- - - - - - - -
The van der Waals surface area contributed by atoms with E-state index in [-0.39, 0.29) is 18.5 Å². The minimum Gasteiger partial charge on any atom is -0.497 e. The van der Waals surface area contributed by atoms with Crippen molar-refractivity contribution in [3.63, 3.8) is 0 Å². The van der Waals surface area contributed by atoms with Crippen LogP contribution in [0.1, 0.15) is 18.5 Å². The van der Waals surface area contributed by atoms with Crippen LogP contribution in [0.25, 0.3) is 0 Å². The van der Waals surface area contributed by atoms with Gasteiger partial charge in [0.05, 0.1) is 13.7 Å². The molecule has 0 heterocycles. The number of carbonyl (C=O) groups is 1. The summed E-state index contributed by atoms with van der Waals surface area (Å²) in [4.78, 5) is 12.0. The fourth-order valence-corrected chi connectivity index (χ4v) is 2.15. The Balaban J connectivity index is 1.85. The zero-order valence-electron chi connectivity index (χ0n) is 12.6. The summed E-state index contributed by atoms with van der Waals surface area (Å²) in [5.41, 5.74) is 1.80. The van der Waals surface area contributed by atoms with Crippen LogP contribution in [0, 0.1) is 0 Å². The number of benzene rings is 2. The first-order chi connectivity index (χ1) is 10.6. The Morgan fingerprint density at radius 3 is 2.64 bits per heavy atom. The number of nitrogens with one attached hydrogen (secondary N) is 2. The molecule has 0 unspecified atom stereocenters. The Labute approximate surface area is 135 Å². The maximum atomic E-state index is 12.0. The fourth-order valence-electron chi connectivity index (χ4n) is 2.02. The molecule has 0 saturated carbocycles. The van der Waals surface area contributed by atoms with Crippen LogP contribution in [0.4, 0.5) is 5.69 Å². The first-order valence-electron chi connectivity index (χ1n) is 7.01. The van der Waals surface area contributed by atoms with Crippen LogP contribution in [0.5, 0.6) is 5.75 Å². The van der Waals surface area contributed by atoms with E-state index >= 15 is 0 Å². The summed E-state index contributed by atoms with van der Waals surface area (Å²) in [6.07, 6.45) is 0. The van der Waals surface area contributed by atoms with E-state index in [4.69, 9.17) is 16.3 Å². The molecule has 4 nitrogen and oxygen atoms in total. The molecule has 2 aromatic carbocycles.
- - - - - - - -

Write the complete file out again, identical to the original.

The van der Waals surface area contributed by atoms with E-state index in [-0.39, 0.29) is 18.5 Å². The minimum Gasteiger partial charge on any atom is -0.497 e. The van der Waals surface area contributed by atoms with Crippen molar-refractivity contribution in [3.63, 3.8) is 0 Å². The van der Waals surface area contributed by atoms with Crippen LogP contribution in [0.1, 0.15) is 18.5 Å². The van der Waals surface area contributed by atoms with Crippen LogP contribution in [0.25, 0.3) is 0 Å². The van der Waals surface area contributed by atoms with Gasteiger partial charge in [0.05, 0.1) is 13.7 Å². The molecule has 0 heterocycles. The number of carbonyl (C=O) groups is 1. The summed E-state index contributed by atoms with van der Waals surface area (Å²) in [4.78, 5) is 12.0. The fourth-order valence-corrected chi connectivity index (χ4v) is 2.15. The Balaban J connectivity index is 1.85. The zero-order valence-electron chi connectivity index (χ0n) is 12.6. The summed E-state index contributed by atoms with van der Waals surface area (Å²) in [5.41, 5.74) is 1.80. The van der Waals surface area contributed by atoms with Crippen LogP contribution in [0, 0.1) is 0 Å². The number of benzene rings is 2. The first-order chi connectivity index (χ1) is 10.6. The Morgan fingerprint density at radius 3 is 2.64 bits per heavy atom. The number of nitrogens with one attached hydrogen (secondary N) is 2. The molecule has 0 unspecified atom stereocenters. The Labute approximate surface area is 135 Å². The maximum atomic E-state index is 12.0. The fourth-order valence-electron chi connectivity index (χ4n) is 2.02. The molecule has 0 saturated carbocycles. The van der Waals surface area contributed by atoms with Crippen LogP contribution in [0.4, 0.5) is 5.69 Å². The first-order valence-electron chi connectivity index (χ1n) is 7.01. The van der Waals surface area contributed by atoms with Crippen LogP contribution in [0.5, 0.6) is 5.75 Å². The van der Waals surface area contributed by atoms with E-state index >= 15 is 0 Å². The summed E-state index contributed by atoms with van der Waals surface area (Å²) in [6.07, 6.45) is 0. The van der Waals surface area contributed by atoms with E-state index in [4.69, 9.17) is 16.3 Å². The molecule has 4 nitrogen and oxygen atoms in total. The molecule has 2 aromatic carbocycles.